Saturday, December 23, 2006

...Ebenezer Gooch

I’ve always found great humor at the large number of non-Jews who assume the Christmas season must be an incredibly lonely and depressing time for those of the Jewish faith. Like many perceived “handicaps”, those who don't suffer them often seem far more concerned about the negative side-effects than those who do.

As a kid, I have little recollection of ever feeling left out during the holiday season. Sure, I may have been singled out a little when my classmates made red and green construction paper decorations in class while the one or two other Jews and I made ours out of blue and white.

Otherwise, I thought the Christmas season was great. No school for a couple weeks, our own present-receiving holiday to celebrate and a chance for the whole family to see a movie together on Christmas day. When I moved down to Southern California in my early 20s, friends, feeling sorry for me, would often invite me to celebrate Christmas with their families. I always appreciated the kindness of the gesture, but honestly, the idea of having a day off of work with no responsibilities, where I was free to vegetate by myself in front of the TV all day without guilt or any other expectation of what I should be doing was something I looked forward to all year.

If anything, I suspected us Jews had it pretty good during this time of year. We got all the positive benefits of the holiday season (paid time off/no school) without the negative (spending an entire day atop a rickety ladder hanging up Christmas lights then repeating the same procedure a mere couple weeks later to take them down, buying an overpriced, messy tree that you spend hours decorating and then throw out all in less than a month, dealing with the absolute insanity of overcrowded stores and packed freeways virtually all of December, negotiating the highly sensitive “where to spend Christmas day” issue without offending anybody).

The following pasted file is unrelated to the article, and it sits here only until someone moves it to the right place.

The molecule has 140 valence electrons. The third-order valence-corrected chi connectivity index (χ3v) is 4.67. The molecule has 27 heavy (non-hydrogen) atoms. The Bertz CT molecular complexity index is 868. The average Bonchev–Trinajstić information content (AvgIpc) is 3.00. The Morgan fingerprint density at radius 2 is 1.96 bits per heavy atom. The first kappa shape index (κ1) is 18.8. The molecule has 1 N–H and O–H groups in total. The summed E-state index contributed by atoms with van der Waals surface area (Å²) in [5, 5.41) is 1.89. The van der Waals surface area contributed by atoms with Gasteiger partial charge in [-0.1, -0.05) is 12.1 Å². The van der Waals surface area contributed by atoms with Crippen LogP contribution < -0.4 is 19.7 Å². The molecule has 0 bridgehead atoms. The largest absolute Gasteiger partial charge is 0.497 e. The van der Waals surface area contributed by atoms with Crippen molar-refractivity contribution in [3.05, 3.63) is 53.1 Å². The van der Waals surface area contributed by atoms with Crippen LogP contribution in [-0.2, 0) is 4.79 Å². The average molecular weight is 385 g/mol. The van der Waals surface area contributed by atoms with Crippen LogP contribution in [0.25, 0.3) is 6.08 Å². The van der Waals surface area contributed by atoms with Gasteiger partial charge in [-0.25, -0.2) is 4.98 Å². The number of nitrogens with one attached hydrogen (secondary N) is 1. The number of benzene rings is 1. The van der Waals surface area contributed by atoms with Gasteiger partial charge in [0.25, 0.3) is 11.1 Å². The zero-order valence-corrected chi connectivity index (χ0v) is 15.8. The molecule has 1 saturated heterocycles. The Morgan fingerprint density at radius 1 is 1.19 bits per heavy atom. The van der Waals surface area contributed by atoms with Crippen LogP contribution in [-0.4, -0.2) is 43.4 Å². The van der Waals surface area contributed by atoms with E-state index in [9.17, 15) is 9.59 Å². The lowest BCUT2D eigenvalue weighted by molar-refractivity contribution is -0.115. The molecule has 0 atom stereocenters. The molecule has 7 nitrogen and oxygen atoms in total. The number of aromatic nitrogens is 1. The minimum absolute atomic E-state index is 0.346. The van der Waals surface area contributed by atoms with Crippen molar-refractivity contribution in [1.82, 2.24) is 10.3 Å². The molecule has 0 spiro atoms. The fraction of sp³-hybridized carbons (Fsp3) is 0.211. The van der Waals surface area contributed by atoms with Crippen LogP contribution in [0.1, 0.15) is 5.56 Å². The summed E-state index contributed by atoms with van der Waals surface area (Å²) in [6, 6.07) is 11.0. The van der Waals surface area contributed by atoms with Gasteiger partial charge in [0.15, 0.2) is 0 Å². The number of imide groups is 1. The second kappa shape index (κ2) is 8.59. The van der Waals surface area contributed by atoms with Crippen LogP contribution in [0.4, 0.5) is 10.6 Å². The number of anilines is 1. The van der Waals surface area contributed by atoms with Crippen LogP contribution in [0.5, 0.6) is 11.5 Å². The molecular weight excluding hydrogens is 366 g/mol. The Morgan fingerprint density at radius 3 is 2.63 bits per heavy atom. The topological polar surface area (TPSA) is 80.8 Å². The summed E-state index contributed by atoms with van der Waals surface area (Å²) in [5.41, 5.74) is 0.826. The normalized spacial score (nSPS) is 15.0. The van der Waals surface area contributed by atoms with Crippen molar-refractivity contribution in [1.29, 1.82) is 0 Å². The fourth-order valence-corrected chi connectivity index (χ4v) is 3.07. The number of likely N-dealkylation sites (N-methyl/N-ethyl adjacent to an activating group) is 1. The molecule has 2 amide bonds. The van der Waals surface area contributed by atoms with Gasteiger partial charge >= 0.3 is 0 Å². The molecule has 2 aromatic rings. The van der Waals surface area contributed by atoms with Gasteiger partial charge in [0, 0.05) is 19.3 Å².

Having married outside my religion, I now get to experience Christmas in a more traditional fashion. At the risk of sounding more Scrooge-like than is probably appropriate this close to December 25th, what was once a suspicion is now a confirmation.

Off to do some last minute shopping. Happy Holidays everyone.

Sunday, December 17, 2006

...The Unstated Competition

Is there a name for the psychological condition that causes you to be perfectly happy when good things happen to complete strangers, but makes you secretly wish people you actually have a personal connection with never have anything good happen to them that could possibly be construed as doing better than you?

This is one of those topics I hesitate to talk about, not only because I’m sure it reflects poorly on my character, but also because it is the type of topic that tends to lead people to spew out the worst kind of hippy-dippy, artificial, feel good, “Just Be Happy With Who *YOU* Are” positive self-affirmation bullshit that may sound good on paper but never really makes you feel any better in real life.

Back in September I learned that Yul Kwon, who graduated from my high school two years after I did, was going to be appearing on this season’s contest of “Survivor”. At the time I thought it was kind of cool to see a hometown boy represented, even if I honestly couldn’t say I had much recollection of him beyond somewhat recognizing the face when I looked back at an old yearbook.

I have to admit I beamed with pride throughout the season as Yul was consistently portrayed as one of the most intelligent Survivors ever to play the game; thinking this somehow validated my own intellect as a graduate of the same educational institution. Even though, to be fair, he graduated valedictorian of his class, while my grades were more of the “just good enough to not get held back” variety.